Facebook Internet Cable to Build the Environment of the World


 

Facebook is collaborating with telecom companies to build 37,000km (23,000 miles) of submarine cables to provide faster internet to 16 countries in Africa. He said that his length - almost equal to the circumference of the Earth - would make him one of the longest. Attracting the social media platform to the young population of Africa is part of Facebook's long-standing offer. Until 2024, it will offer three times the capacity of all available submarine cables ready for use in Africa. "Once completed, this new route will provide much-needed internet capacity, redundancy and reliability across Africa, support a rapidly increasing capacity demand in the Middle East, and support the further growth of hundreds of millions of 4G, 5G and broadband access," he said. Africa lags behind the rest of the world when it comes to internet access; Four out of every 10 people on the continent have access to the web, compared to six overall averages of 10. However, the continent represents great opportunities for technology companies and businesses with a population of 1.3 billion.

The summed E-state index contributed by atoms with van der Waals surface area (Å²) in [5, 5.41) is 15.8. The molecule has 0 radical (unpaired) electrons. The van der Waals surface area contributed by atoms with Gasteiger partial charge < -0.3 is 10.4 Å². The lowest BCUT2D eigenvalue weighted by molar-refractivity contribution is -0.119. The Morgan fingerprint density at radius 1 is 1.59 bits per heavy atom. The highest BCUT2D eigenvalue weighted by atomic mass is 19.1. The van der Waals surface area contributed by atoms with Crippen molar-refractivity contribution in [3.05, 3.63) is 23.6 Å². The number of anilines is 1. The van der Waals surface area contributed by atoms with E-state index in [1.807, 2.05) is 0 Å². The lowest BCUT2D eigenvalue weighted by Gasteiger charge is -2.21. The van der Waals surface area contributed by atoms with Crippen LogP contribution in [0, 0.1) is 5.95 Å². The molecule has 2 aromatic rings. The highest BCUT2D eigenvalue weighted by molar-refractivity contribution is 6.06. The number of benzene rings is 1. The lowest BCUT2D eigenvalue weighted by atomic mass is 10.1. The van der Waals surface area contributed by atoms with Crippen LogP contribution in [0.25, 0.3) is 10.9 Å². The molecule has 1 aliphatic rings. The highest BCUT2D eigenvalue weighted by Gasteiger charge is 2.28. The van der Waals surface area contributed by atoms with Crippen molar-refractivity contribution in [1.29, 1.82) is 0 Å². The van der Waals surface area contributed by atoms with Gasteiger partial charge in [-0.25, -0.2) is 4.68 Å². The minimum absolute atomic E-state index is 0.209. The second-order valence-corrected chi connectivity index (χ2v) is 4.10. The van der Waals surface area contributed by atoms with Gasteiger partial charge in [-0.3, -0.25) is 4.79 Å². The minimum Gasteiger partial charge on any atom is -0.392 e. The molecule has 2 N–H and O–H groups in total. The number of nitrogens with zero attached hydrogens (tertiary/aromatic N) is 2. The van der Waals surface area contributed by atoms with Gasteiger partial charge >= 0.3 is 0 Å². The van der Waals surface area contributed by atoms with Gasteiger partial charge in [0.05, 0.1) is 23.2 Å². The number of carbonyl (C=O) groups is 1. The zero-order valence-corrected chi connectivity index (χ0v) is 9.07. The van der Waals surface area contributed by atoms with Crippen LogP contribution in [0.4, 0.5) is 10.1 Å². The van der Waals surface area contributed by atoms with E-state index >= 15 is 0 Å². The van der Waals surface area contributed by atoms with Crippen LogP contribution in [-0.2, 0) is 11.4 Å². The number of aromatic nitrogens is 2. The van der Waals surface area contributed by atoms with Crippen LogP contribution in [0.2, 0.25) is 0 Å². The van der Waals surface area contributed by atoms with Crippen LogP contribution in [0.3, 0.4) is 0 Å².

The cost of the 2Africa project, which will connect Europe and the Middle East to the continent, has not been announced, but Bloomberg reported that it could be close to $ 1 billion (£ 820 million). Submarine cables carry the vast majority of intercontinental data around the world. They can process much more data than other methods and offer faster transmission at a lower cost. The cable, which will be built by Nokia Oyj's Alcatel Submarine Networks, will pass under the Atlantic Ocean, Indian Ocean, Mediterranean Sea and Red Sea. It will be buried deeper than previous systems for greater protection against external damage caused by things such as anchorage of ships. Fiber optic cables will double the capacity of larger ones and use Spatial Division Multiplexing (SDM1) technology. Facebook collaborates with Johannesburg-based MTN Group, Telecom Egypt, Vodafone and Orange SA. Vodafone said it would pave the way for developing digital businesses across the continent. "We must ensure that we have enough internet capacity to not only put people online, but also to help create a modern digital society that includes services that require large amounts of data transfer, such as cloud computing or video," said Nick Gliddon. Vodafone Carrier Services manager. He said he will improve health and education as well as assist businesses.


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